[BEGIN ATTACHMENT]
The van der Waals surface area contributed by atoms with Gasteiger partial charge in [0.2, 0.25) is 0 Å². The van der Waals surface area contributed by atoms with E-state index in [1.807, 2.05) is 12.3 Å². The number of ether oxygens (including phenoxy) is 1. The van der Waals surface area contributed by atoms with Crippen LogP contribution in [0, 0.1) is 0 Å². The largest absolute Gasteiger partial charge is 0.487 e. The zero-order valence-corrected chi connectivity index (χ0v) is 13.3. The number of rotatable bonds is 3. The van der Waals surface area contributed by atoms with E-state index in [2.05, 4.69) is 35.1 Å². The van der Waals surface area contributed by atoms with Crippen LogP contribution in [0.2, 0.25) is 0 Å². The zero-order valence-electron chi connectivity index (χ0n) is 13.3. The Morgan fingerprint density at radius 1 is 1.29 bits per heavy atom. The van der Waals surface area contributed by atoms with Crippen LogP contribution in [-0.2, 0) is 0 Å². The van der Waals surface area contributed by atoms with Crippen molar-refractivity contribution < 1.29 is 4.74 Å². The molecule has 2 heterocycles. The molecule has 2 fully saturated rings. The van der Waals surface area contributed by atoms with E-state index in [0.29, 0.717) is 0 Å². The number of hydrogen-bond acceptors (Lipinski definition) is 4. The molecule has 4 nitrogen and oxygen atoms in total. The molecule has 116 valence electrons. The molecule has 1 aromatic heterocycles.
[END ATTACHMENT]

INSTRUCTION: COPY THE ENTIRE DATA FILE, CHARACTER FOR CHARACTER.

The van der Waals surface area contributed by atoms with Gasteiger partial charge in [0.2, 0.25) is 0 Å². The van der Waals surface area contributed by atoms with E-state index in [1.807, 2.05) is 12.3 Å². The number of ether oxygens (including phenoxy) is 1. The van der Waals surface area contributed by atoms with Crippen LogP contribution in [0, 0.1) is 0 Å². The largest absolute Gasteiger partial charge is 0.487 e. The zero-order valence-corrected chi connectivity index (χ0v) is 13.3. The number of rotatable bonds is 3. The van der Waals surface area contributed by atoms with E-state index in [2.05, 4.69) is 35.1 Å². The van der Waals surface area contributed by atoms with Crippen LogP contribution in [0.2, 0.25) is 0 Å². The zero-order valence-electron chi connectivity index (χ0n) is 13.3. The Morgan fingerprint density at radius 1 is 1.29 bits per heavy atom. The van der Waals surface area contributed by atoms with Crippen LogP contribution in [-0.2, 0) is 0 Å². The van der Waals surface area contributed by atoms with Crippen molar-refractivity contribution < 1.29 is 4.74 Å². The molecule has 2 heterocycles. The molecule has 2 fully saturated rings. The van der Waals surface area contributed by atoms with E-state index in [0.29, 0.717) is 0 Å². The number of hydrogen-bond acceptors (Lipinski definition) is 4. The molecule has 4 nitrogen and oxygen atoms in total. The molecule has 116 valence electrons. The molecule has 1 aromatic heterocycles.